Why Hamza bin Laden's jihadist royalty made him nothing more than a propaganda tool for al-Qaeda

Analysts said his reported death made little difference to the fortunes of the terror group – CIA

As the bearer of the world’s most notorious terrorist name, Hamza bin Laden had a pedigree as jihadist royalty and was being groomed as a rising star to revive al Qaeda.

A favourite son of Osama bin Laden, his lineage saw him nicknamed the Crown Prince of Jihad.

His credentials as a jihadist force appeared to be strengthened earlier this year when the US put a $1m reward on his head and Saudi Arabia removed his citizenship.

But there was also scepticism about his leadership potential and whether he held much value to the terrorist network beyond name recognition and propaganda value.

disclosure by American officials that the 30-year-old is believed to have been killed sometime in the first two years of Donald Trump’s administration is likely to be a symbolic rather than practical blow, counter terrorism analysts predicted.” data-reactid=”21″>The disclosure by American officials that the 30-year-old is believed to have been killed sometime in the first two years of Donald Trump’s administration is likely to be a symbolic rather than practical blow, counter terrorism analysts predicted.

John Bolton, the National Security Advisor to Trump, speaks at the White House as sources revealed Hamza had been killed Credit: Tom Brenner/ Bloomberg

“I don’t think it makes a difference in practical terms,” said Raffaello Pantucci, director of international security studies at the Royal United Services Institute.

“The removal of a guy who has not particularly done anything is not going to really move the dial.”

Bin Laden’s death would however undermine attempts to update the image of the network, with a new generation of younger leadership. Al Qaeda is still led by an ageing cadre of veteran jihadists around Ayman al-Zawahiri.

The group has been trying to capitalise on the destruction of Islamic State group’s caliphate to again become the world’s pre-eminent jihadist group.

American officials gave no details of where or when he was killed, only saying it had been under Donald Trump’s presidency and before the reward was put on his head in March. At the time the reward was issued, officials had not confirmed his death. Officials had previously said he may be hiding in Afghanistan.

Hamza is believed to be the 15th of bin Laden’s 20-odd children and spent his early childhood with his parents, first in Saudi Arabia and then in Sudan and Afghanistan in the 1990s.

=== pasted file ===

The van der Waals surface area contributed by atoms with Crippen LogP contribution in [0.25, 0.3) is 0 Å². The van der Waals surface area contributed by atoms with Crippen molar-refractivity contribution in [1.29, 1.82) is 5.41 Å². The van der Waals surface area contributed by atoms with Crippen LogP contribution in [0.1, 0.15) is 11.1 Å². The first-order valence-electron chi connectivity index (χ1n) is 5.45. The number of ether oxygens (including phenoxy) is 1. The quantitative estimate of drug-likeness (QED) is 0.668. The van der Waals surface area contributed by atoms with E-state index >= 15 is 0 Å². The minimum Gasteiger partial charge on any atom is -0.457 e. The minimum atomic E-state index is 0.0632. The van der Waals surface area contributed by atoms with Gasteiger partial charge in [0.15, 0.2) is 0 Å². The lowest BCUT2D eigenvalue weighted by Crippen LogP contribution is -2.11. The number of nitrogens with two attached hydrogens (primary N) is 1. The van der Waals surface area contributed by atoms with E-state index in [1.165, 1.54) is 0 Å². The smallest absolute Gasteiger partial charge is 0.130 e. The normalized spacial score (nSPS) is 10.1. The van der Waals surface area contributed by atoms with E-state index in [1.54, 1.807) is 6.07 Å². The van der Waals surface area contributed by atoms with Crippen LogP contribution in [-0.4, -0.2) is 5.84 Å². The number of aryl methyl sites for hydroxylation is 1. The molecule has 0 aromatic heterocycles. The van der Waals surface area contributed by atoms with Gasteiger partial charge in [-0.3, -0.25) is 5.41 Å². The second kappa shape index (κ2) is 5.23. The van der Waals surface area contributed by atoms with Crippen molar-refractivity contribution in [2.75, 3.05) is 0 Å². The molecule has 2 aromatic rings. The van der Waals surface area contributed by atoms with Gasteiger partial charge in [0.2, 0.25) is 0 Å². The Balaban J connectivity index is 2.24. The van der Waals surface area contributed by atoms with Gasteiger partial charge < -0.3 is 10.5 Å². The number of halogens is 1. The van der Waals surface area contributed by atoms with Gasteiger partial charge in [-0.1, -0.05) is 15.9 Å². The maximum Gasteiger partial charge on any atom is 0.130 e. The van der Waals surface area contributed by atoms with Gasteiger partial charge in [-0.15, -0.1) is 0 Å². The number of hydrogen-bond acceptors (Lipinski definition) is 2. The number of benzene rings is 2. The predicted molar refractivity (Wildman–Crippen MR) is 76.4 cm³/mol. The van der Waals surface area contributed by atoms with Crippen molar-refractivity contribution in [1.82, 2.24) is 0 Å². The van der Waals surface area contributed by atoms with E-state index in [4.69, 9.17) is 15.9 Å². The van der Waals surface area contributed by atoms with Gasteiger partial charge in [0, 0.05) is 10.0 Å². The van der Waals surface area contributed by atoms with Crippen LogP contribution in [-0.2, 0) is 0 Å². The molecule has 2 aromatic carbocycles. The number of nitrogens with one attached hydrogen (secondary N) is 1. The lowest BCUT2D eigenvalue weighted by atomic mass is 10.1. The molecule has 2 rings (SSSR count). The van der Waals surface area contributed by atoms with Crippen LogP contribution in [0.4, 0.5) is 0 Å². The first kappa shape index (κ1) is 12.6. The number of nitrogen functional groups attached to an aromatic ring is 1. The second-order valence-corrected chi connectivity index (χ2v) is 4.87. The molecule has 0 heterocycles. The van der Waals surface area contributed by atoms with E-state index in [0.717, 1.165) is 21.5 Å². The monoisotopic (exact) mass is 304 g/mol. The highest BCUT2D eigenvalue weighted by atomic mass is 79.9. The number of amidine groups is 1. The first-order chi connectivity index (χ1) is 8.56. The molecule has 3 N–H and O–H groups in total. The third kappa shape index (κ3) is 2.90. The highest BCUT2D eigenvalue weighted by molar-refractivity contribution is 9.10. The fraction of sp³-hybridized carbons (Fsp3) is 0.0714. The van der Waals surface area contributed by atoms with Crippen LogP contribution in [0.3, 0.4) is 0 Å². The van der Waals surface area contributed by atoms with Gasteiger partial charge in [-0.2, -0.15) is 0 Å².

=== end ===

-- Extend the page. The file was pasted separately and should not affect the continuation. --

After the 9/11 attacks, when bin Laden became the world’s most wanted man, he sent several wives and children to live in Iran, for safety, including Hamza.

Hamza had previously called for the destruction of the UK

Letters discovered in the Abbottabad compound after the May 2011 raid that killed the older bin Laden show Hamza had a close bond with his father and wanted to follow in his footsteps. His father in turn appeared to be grooming him for a leadership role.

In one long letter, Hamza complained of living “behind iron bars” and wanting to join his father’s holy war against the West.

“What truly makes me sad, is the mujahideen legions have marched and I have not joined them,” he wrote.

By the time of his father’s death, Hamza had left Iran, but was not living in his father’s compound. Instead he was reportedly kept in a separate safe house and was to be sent to Qatar for education.

“Hamza is one of the mujahideen, and he bears their thoughts and worries,” his father wrote in one letter.

He has since gone on to swear revenge for his father’s death. “If you think that the crime you perpetrated in Abbottabad has gone by with no reckoning, you are wrong,” he warned in one recording.

His status in al Qaeda was underlined when he was introduced by the network’s leader, Ayman al-Zawahiri, as a “lion”. His jihadist pedigree has been further burnished by reports he married the daughter of 9/11 lead hijacker Mohammed Atta.

In one 2015 audio message, he called on jihadists in Syria to unite, claiming that the fight would pave the way to “liberating Palestine.” He has also called for the overthrown of the Saudi royal family.

The younger bin Laden’s death comes as the group is still eclipsed by Islamic State and has not carried out a major attack for years. The network has in recent years switched focus from high profile attacks on the streets of the West, to fighting against regimes in Syria, Yemen and North Africa where it says it is protecting Muslims.

Mr Pantucci said: “They are saying they are really fighting the fight. They are rebranding themselves to really show that they are leading the struggle to defend Muslims from non-believers.”